Undoubtedly, a new movement in Las Vegas centers on boutique luxury; it’s being led by the likes of Palms Place and Skylofts at MGM Grand. To Maloof, high-end travel is not only a state of mind—it has to make logistical sense. “I think luxury is a place where someone feels comfortable and there is a sense of convenience,” he says. “When you do get to Las Vegas, at every other hotel you have to walk a mile to the front desk, then a mile to your room, then the spa, the pool—everything is a big hassle. The convenience part of it means a lot, particularly in Vegas.”
Expanding the successful Palms brand is in the works, according to Maloof, though he’s hesitant to volunteer specifics or cities on his radar. “I want to take it outside of Las Vegas, absolutely,” he says. “It’s a flexible brand; with Palms Place there is an opportunity to do gaming or non-gaming.” Luxury Travel Advisor agrees: Palms Place is as at home under the Las Vegas sun as it would be positioned on any of the affluent blocks of New York’s Tribeca or Meatpacking District.
“It fits right in,” Maloof says.
Sidebar: Checking In at Palms Place
Plams Place is a new breed of Las Vegas hotel, combining up-market living with top-of-the-line amenities and public spaces. Luxury Travel Advisor recently got the chance to check out the digs this past month.
First the details: Our studio room (No. 51-318) was New York-loft chic, not Las Vegas kitsch. (Thank you!) The studio had a full kitchen and two large flat-screen TVs mounted on the wall—one fronting the bed, the other fronting the L-shaped sofa. Remember, this is a studio, so a guest can watch both TVs, if they so please. Great for sports junkies who want to watch multiple games.
We feel the star of the room is the bathroom where design takes center stage. Both the rainforest shower and deep-soaking tub/Jacuzzi are contiguous behind a glass door. Best, you can watch TV through the shower door on a flat-screen TV hinged to the sink mirror.
The studio also has its own private balcony; that’s an anomaly in Las Vegas where balconied rooms are scarce.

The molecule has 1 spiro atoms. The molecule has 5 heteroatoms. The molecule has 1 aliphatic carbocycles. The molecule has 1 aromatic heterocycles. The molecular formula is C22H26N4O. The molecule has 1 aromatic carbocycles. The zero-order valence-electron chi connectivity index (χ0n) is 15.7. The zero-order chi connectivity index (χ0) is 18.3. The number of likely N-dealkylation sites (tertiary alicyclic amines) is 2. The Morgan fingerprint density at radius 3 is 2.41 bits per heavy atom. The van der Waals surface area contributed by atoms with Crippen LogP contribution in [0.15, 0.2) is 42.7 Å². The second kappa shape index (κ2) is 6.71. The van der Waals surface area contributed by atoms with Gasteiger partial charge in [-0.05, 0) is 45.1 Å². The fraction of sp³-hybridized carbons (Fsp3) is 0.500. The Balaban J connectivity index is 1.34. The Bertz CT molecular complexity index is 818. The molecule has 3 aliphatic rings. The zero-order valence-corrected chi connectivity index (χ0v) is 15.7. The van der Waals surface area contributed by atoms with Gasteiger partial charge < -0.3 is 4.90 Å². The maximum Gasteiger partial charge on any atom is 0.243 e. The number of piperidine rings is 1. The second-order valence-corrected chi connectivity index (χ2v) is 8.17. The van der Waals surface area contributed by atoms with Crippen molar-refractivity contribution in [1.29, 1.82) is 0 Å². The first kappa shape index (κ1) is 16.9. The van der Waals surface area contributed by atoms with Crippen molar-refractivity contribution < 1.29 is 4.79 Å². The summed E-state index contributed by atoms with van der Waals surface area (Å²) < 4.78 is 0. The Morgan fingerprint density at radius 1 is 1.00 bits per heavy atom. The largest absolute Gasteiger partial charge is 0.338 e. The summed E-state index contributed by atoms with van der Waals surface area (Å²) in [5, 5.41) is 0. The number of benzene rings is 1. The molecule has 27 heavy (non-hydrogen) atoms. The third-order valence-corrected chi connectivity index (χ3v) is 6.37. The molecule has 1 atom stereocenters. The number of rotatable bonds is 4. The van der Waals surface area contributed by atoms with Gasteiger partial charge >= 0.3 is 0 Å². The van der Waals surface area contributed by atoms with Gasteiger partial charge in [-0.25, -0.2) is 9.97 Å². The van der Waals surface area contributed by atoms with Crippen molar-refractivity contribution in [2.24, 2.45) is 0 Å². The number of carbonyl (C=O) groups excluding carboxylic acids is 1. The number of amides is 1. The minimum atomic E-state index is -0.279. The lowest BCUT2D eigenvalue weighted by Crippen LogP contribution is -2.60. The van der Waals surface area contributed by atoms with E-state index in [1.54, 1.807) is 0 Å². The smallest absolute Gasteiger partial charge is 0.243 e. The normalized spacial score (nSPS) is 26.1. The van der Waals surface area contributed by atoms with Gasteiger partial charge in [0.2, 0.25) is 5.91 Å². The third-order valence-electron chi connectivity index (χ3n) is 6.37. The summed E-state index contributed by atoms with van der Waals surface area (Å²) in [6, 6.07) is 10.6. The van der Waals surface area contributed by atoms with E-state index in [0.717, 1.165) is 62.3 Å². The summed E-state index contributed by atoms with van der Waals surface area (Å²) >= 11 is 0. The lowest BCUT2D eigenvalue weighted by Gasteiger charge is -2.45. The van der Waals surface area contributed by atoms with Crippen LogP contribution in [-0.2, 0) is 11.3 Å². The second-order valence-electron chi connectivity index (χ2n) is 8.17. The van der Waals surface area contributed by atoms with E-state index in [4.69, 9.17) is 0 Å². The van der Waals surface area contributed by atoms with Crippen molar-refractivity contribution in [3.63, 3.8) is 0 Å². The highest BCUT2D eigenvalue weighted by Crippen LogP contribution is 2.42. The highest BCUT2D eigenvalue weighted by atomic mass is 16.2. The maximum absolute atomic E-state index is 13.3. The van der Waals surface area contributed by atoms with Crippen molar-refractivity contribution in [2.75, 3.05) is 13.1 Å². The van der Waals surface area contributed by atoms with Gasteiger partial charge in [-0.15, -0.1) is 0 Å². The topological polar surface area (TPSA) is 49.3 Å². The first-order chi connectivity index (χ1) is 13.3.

Insider Secret: For your high-rolling VIPs, nothing fits the bill like room No. 58-302, a two-bedroom penthouse. The scene: an entertainment room with deep couches, perfect for watching movies; a room with daybed and large hot tub looking out on the Red Rock mountains, a pool table and a warp-around balcony with 360-degree views of some of the most stunning mountain vistas around. Of course, other amenities abound like full kitchen and dining room great touches like a couples shower. Design Dream: Hardwood floors pervade all of the hotel’s rooms.
When out of your room, “must” stops are the pool area that abuts the spectacular Simon at Palms Place restaurant. Nothing tops the salt-and-pepper calamari followed by the citrus braised shortribs. To de-stress, we recommend a visit to the Drift Spa, which we hear has the first hammam in Las Vegas. Note: Though Palms Place is gaming-free, a short five-minute walk through the SkyTube has you smack in the middle of the Palms Casino Resort and all its hedonistic pleasures.
Palms Place Hotel and Spa at The Palms Las Vegas
Owner and CEO: George Maloof, Jr.
Address: 4321 West Flamingo Road; Las Vegas, NV 89103
Spaces: Rojo Lounge, Drift Spa & Hammam, Sunset Tan, Palms Place Pool, Simon at Palms Place
Accommodations: Studios, One-bedroom Suites, Penthouses